Opinion | Yes, Context Matters

Examining the myths and facts of the campus antisemitism and free speech debate.
By | Jan 14, 2024
Featured, Opinion, Winter 2024
Elizabeth Magill of the University of Pennsylvania and Claudine Gay of Harvard have been at the center of the recent antisemitism free speech debates

Less than a month after three university presidents testified on Capitol Hill in December about campus antisemitism, two of them—Elizabeth Magill of the University of Pennsylvania and Claudine Gay of Harvard—had resigned. While there is no doubt that in their congressional testimony they failed to “read the room” and spoke as lawyers, not moral leaders, the outrage over their comments was arguably mostly virtue-signaling. It ignored the central question: Is it true that, as one MIT professor suggested, “some thoughts are too awful to be stated,” and that speaking such thoughts on campus should call for discipline or expulsion, not the protections of free speech?

This subject is vast and complex, but five questions may help sort it out.

Are calls for genocide actually occurring?

Few if any explicit calls for genocide as such have been cited. Rather, genocidal intent is inferred from fiery and often abhorrent language. But this gets tricky. If calls for genocide are “fighting words” unworthy of First Amendment protection, does it matter what the speaker intends to say, or merely what the hearer perceives? Is the slogan “from the river to the sea” a call for genocide (as Jews fear) or for a one-state solution (as some protesters say)? Does a call for “resistance” demand genocide or simply oppose occupation? In December, Israeli pundit Hen Mazzig wrote in Newsweek that “calling for a cease-fire is an antisemitic demand that Jews embrace our own genocide.” Because he believes that, should students who call for a cease-fire be expelled?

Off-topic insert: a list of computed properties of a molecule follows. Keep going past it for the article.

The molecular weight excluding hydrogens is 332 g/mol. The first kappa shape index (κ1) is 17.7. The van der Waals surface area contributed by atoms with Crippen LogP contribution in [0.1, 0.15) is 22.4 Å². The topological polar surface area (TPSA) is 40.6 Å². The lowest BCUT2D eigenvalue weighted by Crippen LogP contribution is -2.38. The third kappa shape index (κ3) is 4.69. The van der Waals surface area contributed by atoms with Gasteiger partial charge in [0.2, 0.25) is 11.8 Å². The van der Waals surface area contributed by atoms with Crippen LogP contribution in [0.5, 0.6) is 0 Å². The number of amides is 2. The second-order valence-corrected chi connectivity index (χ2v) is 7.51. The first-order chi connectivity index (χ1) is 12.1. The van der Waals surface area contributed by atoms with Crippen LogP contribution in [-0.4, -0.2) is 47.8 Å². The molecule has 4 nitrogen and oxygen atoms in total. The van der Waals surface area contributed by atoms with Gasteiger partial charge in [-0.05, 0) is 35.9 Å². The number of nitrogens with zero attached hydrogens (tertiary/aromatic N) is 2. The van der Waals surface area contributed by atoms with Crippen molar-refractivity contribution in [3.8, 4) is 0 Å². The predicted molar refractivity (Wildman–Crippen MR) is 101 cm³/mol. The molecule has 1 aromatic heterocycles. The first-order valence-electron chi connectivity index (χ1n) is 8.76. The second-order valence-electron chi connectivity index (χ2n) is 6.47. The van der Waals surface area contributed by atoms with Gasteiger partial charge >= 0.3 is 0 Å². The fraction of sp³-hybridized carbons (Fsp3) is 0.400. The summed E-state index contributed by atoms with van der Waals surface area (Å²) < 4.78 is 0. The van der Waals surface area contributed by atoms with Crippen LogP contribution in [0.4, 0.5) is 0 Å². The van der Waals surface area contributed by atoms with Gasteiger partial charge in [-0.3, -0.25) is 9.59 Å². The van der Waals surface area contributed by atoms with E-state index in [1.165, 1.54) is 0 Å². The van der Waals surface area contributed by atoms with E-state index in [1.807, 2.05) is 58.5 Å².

Going further, some Israelis have claimed that the mere call for an independent Palestinian state is a prescription of genocide for Jews, or that opposition to West Bank settlements is support for the destruction of the Jewish people. Campus administrators seeking to punish calls for genocide could thus face an impossible task. As Penn education professor Jonathan Zimmerman has written, “We should all be ready for an infinite regress of charges and countercharges about what is, or should be seen as, a genocidal statement.”

Are campuses unsafe?

If supposedly genocidal speech is to be censored, one reason is that universities have a duty to ensure student safety. Traditionally that has meant physical safety. But lately this appropriate concern for physical safety has been transformed into a right to feel comfortable. One campus rabbi told The Forward that her Jewish students today “feel unsafe emotionally.” A University of Chicago senior “feels assaulted by rhetoric” because someone who sits behind her in class has a sticker on her laptop that says “Free Palestine, Destroy Israel.” Is this the kind of “safety” for which we are prepared to jettison free speech?

Does context matter?